Patterns of Global Terrorism 2002 - Philippines

The Philippines in 2002 continued to work closely with international counterparts in the global war on terrorism and made significant progress in counterterrorism legislation, legal action against suspected terrorists, and hostage-rescue efforts. The Philippines has signed, but not ratified, the International Convention for the Suppression of Terrorism Financing. The Philippines is a party to six out of the 12 international conventions and protocols relating to terrorism. The Philippines, Malaysia, and Indonesia also signed a counterterrorism agreement on 7 May that establishes a framework for cooperation and interoperability of the three nations' procedures for handling border and security incidents. The agreement, which Thailand and Cambodia have now joined, enumerates 20 different projects.

The Philippines passed anti-money-laundering legislation in September 2001 and adopted related regulations in March 2002. The law criminalized money laundering, called for the establishment of a system of covered-transaction reporting, and created the Anti-Money-Laundering Council (AMLC). The 2001 legislation was insufficient to get the Philippines removed from the Organization of Economic Cooperation and Development's Financial Action Task Force (FATF) list of Non-Cooperating Countries and Territories. Based on FATF recommendations, however, the AMLC prepared a new draft bill that seeks to eliminate weaknesses in the existing legislation by lowering the reporting threshold, eliminating the requirement of a court order to freeze accounts, and revising bank-secrecy provisions. The Philippine Congress had not approved it by the end of the year, however.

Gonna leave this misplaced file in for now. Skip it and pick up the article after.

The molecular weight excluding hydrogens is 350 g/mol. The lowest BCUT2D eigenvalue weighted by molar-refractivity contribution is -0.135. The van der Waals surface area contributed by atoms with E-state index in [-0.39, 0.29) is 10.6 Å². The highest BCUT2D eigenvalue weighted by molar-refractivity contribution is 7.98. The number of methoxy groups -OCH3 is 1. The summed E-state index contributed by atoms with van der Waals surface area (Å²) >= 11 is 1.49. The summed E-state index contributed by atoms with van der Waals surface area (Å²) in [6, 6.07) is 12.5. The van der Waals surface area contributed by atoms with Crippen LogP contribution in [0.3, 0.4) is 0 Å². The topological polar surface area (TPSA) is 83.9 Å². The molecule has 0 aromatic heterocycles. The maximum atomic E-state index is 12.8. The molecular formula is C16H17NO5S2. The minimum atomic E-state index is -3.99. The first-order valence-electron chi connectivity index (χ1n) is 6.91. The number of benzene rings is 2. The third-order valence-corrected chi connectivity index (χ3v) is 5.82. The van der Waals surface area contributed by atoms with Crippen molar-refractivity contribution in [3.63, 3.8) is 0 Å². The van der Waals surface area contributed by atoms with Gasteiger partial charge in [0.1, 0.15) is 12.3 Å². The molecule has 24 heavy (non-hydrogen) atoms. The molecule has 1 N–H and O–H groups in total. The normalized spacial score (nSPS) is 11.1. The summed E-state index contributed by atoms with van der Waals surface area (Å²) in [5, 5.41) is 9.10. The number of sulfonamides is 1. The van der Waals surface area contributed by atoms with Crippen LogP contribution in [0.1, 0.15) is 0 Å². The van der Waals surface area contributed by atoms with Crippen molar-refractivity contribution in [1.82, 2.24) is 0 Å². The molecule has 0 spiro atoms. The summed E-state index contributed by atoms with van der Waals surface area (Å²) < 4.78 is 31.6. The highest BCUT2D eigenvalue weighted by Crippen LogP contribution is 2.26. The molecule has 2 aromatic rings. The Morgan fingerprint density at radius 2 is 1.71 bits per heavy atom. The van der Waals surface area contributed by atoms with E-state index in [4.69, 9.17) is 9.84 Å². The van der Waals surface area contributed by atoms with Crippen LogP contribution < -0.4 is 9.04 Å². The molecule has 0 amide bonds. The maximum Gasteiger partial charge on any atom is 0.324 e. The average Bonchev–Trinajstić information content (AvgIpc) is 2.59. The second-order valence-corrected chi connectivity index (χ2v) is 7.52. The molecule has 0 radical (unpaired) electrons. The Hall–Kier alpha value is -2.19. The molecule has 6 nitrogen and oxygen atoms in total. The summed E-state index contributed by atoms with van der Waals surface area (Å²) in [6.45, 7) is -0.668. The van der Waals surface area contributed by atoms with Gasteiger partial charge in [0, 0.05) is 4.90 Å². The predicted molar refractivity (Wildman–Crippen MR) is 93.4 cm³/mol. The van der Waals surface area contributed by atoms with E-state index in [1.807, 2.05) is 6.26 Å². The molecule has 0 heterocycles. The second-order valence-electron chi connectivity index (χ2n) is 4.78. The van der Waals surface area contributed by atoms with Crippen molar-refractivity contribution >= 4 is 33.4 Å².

On 19 November, as a result of an investigation by the US Embassy's Customs Attache Office, the Philippine Court of Appeals moved to block the assets in bank accounts suspected of being owned or controlled by key Abu Sayyaf Group (ASG) members or their family members.

In January 2002, Nur Misuari, former Moro National Liberation Front leader and ex-governor of the Autonomous Region of Muslim Mindanao, and an aide were transferred from Malaysia back to the Philippines where they have been detained. In late 2001, Malaysian authorities had arrested Misuari after he and his aides had fled the Philippines following an uprising in November 2001 that claimed the lives of 113 persons. The Philippine Government filed sedition and rebellion charges against Misuari, based on allegations that he instigated the attacks, and at year's end his trial was ongoing.